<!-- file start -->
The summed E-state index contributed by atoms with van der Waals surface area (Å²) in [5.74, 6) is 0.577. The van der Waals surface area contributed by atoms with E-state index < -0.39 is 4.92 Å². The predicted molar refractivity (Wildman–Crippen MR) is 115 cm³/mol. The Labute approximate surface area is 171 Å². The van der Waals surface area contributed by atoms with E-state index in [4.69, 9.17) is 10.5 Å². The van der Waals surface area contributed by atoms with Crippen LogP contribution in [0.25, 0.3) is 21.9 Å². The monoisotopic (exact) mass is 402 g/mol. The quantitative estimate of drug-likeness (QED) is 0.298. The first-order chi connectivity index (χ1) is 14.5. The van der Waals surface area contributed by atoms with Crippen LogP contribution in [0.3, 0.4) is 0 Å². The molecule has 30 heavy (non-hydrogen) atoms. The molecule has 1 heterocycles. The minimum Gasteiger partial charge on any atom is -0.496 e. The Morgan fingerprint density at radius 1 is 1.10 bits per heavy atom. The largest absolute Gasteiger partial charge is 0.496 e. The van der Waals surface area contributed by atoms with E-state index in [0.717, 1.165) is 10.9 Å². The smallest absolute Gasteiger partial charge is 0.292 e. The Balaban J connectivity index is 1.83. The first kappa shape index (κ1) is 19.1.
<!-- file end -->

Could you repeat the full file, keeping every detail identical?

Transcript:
The summed E-state index contributed by atoms with van der Waals surface area (Å²) in [5.74, 6) is 0.577. The van der Waals surface area contributed by atoms with E-state index < -0.39 is 4.92 Å². The predicted molar refractivity (Wildman–Crippen MR) is 115 cm³/mol. The Labute approximate surface area is 171 Å². The van der Waals surface area contributed by atoms with E-state index in [4.69, 9.17) is 10.5 Å². The van der Waals surface area contributed by atoms with Crippen LogP contribution in [0.25, 0.3) is 21.9 Å². The monoisotopic (exact) mass is 402 g/mol. The quantitative estimate of drug-likeness (QED) is 0.298. The first-order chi connectivity index (χ1) is 14.5. The van der Waals surface area contributed by atoms with Crippen LogP contribution in [0.3, 0.4) is 0 Å². The molecule has 30 heavy (non-hydrogen) atoms. The molecule has 1 heterocycles. The minimum Gasteiger partial charge on any atom is -0.496 e. The Morgan fingerprint density at radius 1 is 1.10 bits per heavy atom. The largest absolute Gasteiger partial charge is 0.496 e. The van der Waals surface area contributed by atoms with E-state index in [0.717, 1.165) is 10.9 Å². The smallest absolute Gasteiger partial charge is 0.292 e. The Balaban J connectivity index is 1.83. The first kappa shape index (κ1) is 19.1.